Getting down to ‘bizzy’-ness

School board honors successful student entrepreneur

By: Jeremy Selweski | Macomb Township Chronicle | Published December 18, 2013

 Skylar Bisel, 15, of Macomb Township, mixes the ingredients of a product for his family’s home business, Bizzy Fizz Bath Treats, with help from his mom, Laura.

Skylar Bisel, 15, of Macomb Township, mixes the ingredients of a product for his family’s home business, Bizzy Fizz Bath Treats, with help from his mom, Laura.

Photo by Patricia O’Blenes


MACOMB TOWNSHIP — Most 6-year-old kids just want to play outside and have fun, but Skylar Bisel was already dreaming of starting his own business.

Bisel, now a 15-year-old sophomore at Dakota High School, received bath fizzies as a homemade Christmas gift from his mother, Laura, in 2004. He initially used them as part of a school science project to learn about chemical reactions, but he loved the effervescent fun that they added to bath time so much that he asked his mother to make more of them. They soon began giving them away to friends and family members as gifts.

Skylar then started coming up with ideas for new fizzies, writing up lists for his mother that detailed everything from what they should look like to how they should smell. As the designated manufacturer, Laura spent a great deal of time experimenting with these ideas, getting her various fizzy recipes just right through extensive research and trial and error. After about a year, Skylar decided that it was time to turn their hobby into a full-fledged family business.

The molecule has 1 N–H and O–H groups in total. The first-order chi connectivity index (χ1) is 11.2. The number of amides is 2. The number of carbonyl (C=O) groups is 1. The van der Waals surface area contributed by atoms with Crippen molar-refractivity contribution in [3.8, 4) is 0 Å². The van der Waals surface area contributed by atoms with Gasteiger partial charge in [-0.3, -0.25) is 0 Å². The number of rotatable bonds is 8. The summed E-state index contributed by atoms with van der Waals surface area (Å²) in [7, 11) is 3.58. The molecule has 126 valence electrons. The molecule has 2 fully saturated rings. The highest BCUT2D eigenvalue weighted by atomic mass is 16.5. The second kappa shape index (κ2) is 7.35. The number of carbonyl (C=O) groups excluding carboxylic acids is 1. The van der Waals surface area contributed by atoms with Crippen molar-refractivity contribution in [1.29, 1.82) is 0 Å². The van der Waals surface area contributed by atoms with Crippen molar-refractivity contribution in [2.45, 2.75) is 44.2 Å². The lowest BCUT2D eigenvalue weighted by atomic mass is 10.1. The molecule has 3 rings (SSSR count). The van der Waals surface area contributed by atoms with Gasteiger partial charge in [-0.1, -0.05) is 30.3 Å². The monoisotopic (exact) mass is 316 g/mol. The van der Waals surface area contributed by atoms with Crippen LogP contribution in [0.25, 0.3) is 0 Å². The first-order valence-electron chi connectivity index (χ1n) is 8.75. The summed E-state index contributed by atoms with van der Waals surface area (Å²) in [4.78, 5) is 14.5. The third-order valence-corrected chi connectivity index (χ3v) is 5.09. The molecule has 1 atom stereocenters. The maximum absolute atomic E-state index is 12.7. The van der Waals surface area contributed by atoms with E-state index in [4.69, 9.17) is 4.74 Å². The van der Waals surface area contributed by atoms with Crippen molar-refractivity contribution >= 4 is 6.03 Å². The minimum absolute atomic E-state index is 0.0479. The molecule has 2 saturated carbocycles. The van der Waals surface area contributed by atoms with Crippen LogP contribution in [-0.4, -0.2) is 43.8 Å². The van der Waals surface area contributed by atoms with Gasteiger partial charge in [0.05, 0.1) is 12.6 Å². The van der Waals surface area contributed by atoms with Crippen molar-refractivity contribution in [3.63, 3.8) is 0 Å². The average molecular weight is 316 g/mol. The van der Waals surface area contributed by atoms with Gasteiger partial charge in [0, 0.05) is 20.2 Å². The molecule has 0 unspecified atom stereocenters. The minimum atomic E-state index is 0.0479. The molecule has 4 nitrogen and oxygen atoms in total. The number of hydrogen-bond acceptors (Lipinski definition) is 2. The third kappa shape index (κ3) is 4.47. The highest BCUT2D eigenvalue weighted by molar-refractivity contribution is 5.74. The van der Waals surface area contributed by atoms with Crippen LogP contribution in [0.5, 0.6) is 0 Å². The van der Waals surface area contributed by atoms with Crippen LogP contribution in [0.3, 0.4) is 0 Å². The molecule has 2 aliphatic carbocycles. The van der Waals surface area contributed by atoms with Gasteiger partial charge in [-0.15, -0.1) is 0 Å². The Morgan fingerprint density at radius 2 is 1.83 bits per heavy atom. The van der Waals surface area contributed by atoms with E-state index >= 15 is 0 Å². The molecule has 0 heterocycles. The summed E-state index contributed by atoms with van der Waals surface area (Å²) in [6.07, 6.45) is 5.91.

“That was just me being 6 and not understanding everything that goes into running a business,” he recalled. “At that age, I was just really entertained by fizzies and thought they made taking baths a lot more fun.”

Laura was on board once she saw her son’s passion and enthusiasm for the project.

“His sweet little face asking me to do it made it really hard for me to say no,” she said.

And thus, Bizzy Fizz Bath Treats was born. As with many of the company’s creative decisions, its name came straight from the mind of 6-year-old Skylar.

“He told me repeatedly, ‘We’re a business that makes fizzies, so we have to call ourselves Bizzy Fizz,’” Laura said with a laugh. “He was very adamant about that being the name.”

Fast-forward nine years, and Bizzy Fizz Bath Treats has seen a great deal of growth and success. Its sales are on the rise, its catalog continues to expand and its products have even been featured as giveaways for celebrities at a handful of prestigious award shows. Most recently, Bizzy Fizz was recognized at the local level when, on Dec. 2, the Chippewa Valley Schools Board of Education presented Skylar with an award honoring his entrepreneurial skills and ambitions.

Bizzy Fizz Bath Treats are currently sold at five different stores across Michigan and northern Ohio, including the Art-Is-In Market at The Mall at Partridge Creek. They are also available online at In addition to a variety of bath fizzies, the company’s product line has grown to include body oils, lotions, scrubs and tablets; bath balms, bubbles and powders for kids; and a new line of moisturizers and shaving lotions for men.